He initially confessed to the crime and fled the country. He now claims he's innocent of the crime, but I haven't really been convinced by anything I've read so far. The documentary looks intriguing, I'll post any thoughts as soon as I've seen it.

This is the first and last time I will ever put a trigger warning on this blog, but these videos contain brief shots of crime scene photos with mutilated human bodies, so be advised. 

Freude, Zucht, Glaube in the USA

As a proud owner of a copy of the official National Socialist guide to summer camping (Freude, Zucht, Glaube -- Joy, Discipline, Faith), I was intrigued by this film, recently restored by the National Archives of the USA:

The curator notes

I have one great party trick. Anytime someone asks me if I’ve ever come across something really cool while working in the Motion Picture Preservation Lab, I tell them about the time we had what looked like footage of a Boy Scout camp and then the Boy Scouts raised a Nazi flag along with the red, white, and blue. Without fail, I get the attention of anyone in within earshot. Then, I tell the assembled crowd that in the late 1930s the East Coast was home to many summer camps for the junior Nazis of America and the National Archives holds the film evidence. They might have been hoping that I would tell them about footage of the Roswell aliens, but the reaction to “American Nazi summer camps” is just about the same.

Volks-Deutsche Jungen in U.S.A. (German Youth in the U.S.A) you’ll see what first appears to be an unremarkable story of a boys’ summer camp. The film starts with the camp under construction and excited children piling onto chartered buses to make the journey from New York City to Windham, New York in the summer of 1937. The boys pitch tents, unload crates of baked beans, and perform physical fitness drills. If you pay close attention, you might notice that some of the boys are wearing shorts bearing the single lightning bolt insignia that marked the younger contingent of the Hitler Youth, but it’s not until the “Flaggenappell” (flag roll call) at 13:47 that the affiliation becomes clear.


Less well-known is that the DAB also operated as somewhat of a cultural indoctrination organization for German-American children, with activities that are depicted in several of the films we hold. The summer camps, complete with the official uniforms and banners of the Hitler Youth, might be the most visual and chilling example of the DAB’s attempts to instill Nazi sympathies in German-American children. Another film, intended to encourage boys to attend the camp, includes a perhaps unintentionally ominous intertitle that translates to “German boy you also belong to us.”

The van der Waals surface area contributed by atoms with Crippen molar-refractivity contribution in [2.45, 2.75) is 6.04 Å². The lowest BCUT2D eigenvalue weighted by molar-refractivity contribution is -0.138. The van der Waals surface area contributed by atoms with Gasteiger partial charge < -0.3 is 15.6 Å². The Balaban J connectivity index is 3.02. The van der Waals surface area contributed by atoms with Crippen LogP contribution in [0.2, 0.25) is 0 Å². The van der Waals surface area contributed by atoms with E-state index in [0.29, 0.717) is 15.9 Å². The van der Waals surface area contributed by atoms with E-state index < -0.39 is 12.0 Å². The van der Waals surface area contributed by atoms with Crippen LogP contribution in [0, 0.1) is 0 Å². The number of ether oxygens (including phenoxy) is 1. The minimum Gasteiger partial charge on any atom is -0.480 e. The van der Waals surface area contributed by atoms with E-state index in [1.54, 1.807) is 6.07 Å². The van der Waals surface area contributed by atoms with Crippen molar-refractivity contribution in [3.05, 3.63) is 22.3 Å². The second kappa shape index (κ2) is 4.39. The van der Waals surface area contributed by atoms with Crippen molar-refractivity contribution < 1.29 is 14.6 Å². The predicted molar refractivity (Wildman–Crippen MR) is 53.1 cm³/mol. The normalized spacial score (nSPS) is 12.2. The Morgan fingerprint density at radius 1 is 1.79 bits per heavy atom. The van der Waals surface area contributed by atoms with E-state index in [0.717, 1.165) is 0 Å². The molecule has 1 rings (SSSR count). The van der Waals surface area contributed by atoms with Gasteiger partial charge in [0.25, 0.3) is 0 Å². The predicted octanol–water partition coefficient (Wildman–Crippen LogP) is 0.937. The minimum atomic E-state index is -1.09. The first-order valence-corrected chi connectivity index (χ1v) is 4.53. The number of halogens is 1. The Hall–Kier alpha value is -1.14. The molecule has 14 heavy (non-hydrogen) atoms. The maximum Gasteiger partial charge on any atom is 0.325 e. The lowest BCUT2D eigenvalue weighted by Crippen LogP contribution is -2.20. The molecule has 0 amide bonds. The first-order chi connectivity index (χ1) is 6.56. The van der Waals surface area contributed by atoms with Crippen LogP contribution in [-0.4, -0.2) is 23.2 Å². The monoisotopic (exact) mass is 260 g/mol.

The Story of Germanic Ashkenazi Names

I occasionally encounter Germans who seem a bit shocked when I, or some other American, confidently assume that an American named 'Goldstein' or 'Feldman' or 'Rosenthal' is Jewish. (Generally, these are Germans who haven't spent much time in the USA). To them, these just seem like unusual German names, meaning the people who carry them could just as easily be Protestant or Catholic. I then explain that  -- all stereotyping aside, not that it matters, etc. etc. -- the chance that an American with one of these names isn't Jewish is vanishingly small.

That's because these are names were imposed on Ashkenazi Jewish communities by German-speaking bureaucrats in the 18th and 19th centuries. Over at Slate, Bennett Muraskin has an article on the eubject:

Some German-speaking Jews took last names as early as the 17th century, but the overwhelming majority of Jews lived in Eastern Europe and did not take last names until compelled to do so. The process began in the Austro-Hungarian Empire in 1787 and ended in Czarist Russia in 1844.

In attempting to build modern nation-states, the authorities insisted that Jews take last names so that they could be taxed, drafted, and educated (in that order of importance).

These Jews then emigrated to the United States, carrying their names with them. For obvious reasons, very few Jews with these names are left in Germany. Muraskin provides a fairly exhaustive list of the names, many of which are instantly recognizable to any German-speaker. One of them many life-changing benefits of learning German is the ability to impress your Jewish -- and even Gentile! -- friends by telling them what their names mean. Muraskin provides a list, allowing you non-speakers to play yourself: